Posted on Nov 28, 2015 by Kevin Cleary

Well, it’s that time of year again. We all hit the malls looking for that perfect gift for our friends and family. For children that are on the autism spectrum, this time of year should be no different!! Many therapies involve play as a medium so finding a toy that is fun and therapeutically useful is a double win.

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Yes, My Sibling Has Autism

Posted on Dec 05, 2014 by Kevin Cleary

The prospect of raising a child with autism can be a daunting one for parents, but it also affects the other children in the family and other family members. Many children with autism require a structured environment and a familiar routine in order to function and behave properly.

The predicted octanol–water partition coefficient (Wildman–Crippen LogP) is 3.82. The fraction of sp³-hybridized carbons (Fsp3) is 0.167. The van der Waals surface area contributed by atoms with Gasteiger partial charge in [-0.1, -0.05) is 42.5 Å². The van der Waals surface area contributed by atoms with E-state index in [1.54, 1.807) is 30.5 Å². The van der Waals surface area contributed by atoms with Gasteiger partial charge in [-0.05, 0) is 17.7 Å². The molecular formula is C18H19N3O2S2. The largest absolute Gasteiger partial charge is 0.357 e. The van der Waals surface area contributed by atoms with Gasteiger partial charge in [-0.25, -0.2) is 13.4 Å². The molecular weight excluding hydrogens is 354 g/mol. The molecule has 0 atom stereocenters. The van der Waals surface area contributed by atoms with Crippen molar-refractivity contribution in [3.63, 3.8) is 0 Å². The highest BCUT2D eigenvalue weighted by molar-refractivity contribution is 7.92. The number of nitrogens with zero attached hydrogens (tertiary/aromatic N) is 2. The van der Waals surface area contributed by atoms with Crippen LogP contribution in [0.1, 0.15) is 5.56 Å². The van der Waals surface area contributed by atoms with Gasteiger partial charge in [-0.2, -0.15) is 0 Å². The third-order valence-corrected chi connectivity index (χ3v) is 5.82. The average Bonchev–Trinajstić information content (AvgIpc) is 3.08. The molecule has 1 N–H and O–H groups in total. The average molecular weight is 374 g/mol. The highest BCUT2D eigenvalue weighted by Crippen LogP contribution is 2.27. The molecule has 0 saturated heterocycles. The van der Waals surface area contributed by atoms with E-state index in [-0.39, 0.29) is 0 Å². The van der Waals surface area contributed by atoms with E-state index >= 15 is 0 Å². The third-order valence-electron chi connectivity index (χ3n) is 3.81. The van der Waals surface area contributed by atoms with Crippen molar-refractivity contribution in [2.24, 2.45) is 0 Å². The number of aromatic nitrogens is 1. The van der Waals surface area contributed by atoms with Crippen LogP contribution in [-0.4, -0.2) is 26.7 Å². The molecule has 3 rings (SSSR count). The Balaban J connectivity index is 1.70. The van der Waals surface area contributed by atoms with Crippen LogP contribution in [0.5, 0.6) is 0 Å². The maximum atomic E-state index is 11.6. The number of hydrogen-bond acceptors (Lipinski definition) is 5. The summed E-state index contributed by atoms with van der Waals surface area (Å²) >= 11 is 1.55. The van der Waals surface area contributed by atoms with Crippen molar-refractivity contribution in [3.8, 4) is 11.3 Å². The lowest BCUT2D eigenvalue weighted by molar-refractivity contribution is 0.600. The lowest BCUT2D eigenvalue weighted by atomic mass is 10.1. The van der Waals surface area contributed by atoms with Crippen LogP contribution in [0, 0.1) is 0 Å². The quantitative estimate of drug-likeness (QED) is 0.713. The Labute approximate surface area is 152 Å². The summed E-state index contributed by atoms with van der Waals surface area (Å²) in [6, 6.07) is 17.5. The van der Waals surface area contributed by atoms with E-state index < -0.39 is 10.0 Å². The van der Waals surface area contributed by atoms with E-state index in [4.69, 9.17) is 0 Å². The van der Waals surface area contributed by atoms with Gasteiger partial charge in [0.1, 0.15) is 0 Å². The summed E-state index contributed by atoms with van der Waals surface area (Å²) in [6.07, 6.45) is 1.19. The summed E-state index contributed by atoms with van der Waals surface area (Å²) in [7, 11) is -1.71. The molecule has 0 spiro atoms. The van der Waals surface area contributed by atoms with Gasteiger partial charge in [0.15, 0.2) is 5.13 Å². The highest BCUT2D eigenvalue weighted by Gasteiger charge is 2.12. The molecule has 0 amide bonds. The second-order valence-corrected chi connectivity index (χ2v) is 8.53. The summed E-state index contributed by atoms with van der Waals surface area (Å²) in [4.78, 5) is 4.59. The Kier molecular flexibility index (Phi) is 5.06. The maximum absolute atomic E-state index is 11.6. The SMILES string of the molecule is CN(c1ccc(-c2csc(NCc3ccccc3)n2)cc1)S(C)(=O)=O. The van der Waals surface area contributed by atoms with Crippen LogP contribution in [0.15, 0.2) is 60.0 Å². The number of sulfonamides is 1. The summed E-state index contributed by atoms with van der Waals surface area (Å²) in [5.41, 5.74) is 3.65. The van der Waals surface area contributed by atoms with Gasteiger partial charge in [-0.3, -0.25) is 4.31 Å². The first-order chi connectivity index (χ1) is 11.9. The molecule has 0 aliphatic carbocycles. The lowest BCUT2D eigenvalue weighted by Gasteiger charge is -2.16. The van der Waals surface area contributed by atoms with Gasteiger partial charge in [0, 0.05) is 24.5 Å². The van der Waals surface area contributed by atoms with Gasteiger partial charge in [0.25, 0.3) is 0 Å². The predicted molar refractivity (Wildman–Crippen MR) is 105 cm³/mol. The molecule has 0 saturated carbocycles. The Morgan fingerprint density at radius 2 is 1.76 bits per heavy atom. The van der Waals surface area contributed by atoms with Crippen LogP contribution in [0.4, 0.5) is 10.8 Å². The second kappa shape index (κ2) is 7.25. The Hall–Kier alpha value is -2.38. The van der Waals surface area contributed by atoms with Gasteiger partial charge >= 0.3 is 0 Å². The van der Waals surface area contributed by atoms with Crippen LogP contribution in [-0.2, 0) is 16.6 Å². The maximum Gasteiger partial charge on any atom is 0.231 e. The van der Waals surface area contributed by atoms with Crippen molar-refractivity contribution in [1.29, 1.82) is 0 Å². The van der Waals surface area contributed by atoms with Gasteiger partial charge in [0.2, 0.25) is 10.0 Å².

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Posted in Gross-Motor

Developing Handwriting Skills with Autism

Posted on Oct 02, 2014 by Kevin Cleary

As humans, we have developed many different ways to communicate with each other. These include both verbal and nonverbal methods. Throughout time, man has used sounds, pictures, and has developed language to tell stories and pass along information to others. With the use of language comes the need for writing.

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Posted in Gross-Motor

Creating a Safe Environment for Autistic Children

Posted on Oct 02, 2014 by Kevin Cleary

Our environment influences us in just about every way. It helps us learn, feel comfortable, and interact with others around us. That’s why creating the proper environment for your autistic child is incredibly important. Children on the autism spectrum have a hard time learning and developing social and sensory skills.